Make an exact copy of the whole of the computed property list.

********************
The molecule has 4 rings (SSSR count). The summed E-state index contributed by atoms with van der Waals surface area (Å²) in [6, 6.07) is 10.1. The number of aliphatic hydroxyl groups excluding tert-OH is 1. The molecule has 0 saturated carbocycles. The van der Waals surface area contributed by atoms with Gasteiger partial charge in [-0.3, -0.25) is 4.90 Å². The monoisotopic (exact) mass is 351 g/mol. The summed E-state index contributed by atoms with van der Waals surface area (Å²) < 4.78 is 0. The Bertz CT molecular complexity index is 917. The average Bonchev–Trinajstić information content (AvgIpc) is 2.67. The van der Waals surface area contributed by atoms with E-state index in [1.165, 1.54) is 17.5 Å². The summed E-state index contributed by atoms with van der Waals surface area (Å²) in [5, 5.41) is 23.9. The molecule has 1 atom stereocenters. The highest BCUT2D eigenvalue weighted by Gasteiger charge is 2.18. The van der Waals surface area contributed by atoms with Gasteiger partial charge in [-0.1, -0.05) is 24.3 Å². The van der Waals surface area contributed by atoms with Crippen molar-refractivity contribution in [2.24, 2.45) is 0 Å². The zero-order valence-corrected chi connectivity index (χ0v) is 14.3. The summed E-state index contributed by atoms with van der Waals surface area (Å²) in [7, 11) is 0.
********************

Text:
The molecule has 4 rings (SSSR count). The summed E-state index contributed by atoms with van der Waals surface area (Å²) in [6, 6.07) is 10.1. The number of aliphatic hydroxyl groups excluding tert-OH is 1. The molecule has 0 saturated carbocycles. The van der Waals surface area contributed by atoms with Gasteiger partial charge in [-0.3, -0.25) is 4.90 Å². The monoisotopic (exact) mass is 351 g/mol. The summed E-state index contributed by atoms with van der Waals surface area (Å²) < 4.78 is 0. The Bertz CT molecular complexity index is 917. The average Bonchev–Trinajstić information content (AvgIpc) is 2.67. The van der Waals surface area contributed by atoms with E-state index in [1.165, 1.54) is 17.5 Å². The summed E-state index contributed by atoms with van der Waals surface area (Å²) in [5, 5.41) is 23.9. The molecule has 1 atom stereocenters. The highest BCUT2D eigenvalue weighted by Gasteiger charge is 2.18. The van der Waals surface area contributed by atoms with Gasteiger partial charge in [-0.1, -0.05) is 24.3 Å². The van der Waals surface area contributed by atoms with Crippen molar-refractivity contribution in [2.24, 2.45) is 0 Å². The zero-order valence-corrected chi connectivity index (χ0v) is 14.3. The summed E-state index contributed by atoms with van der Waals surface area (Å²) in [7, 11) is 0.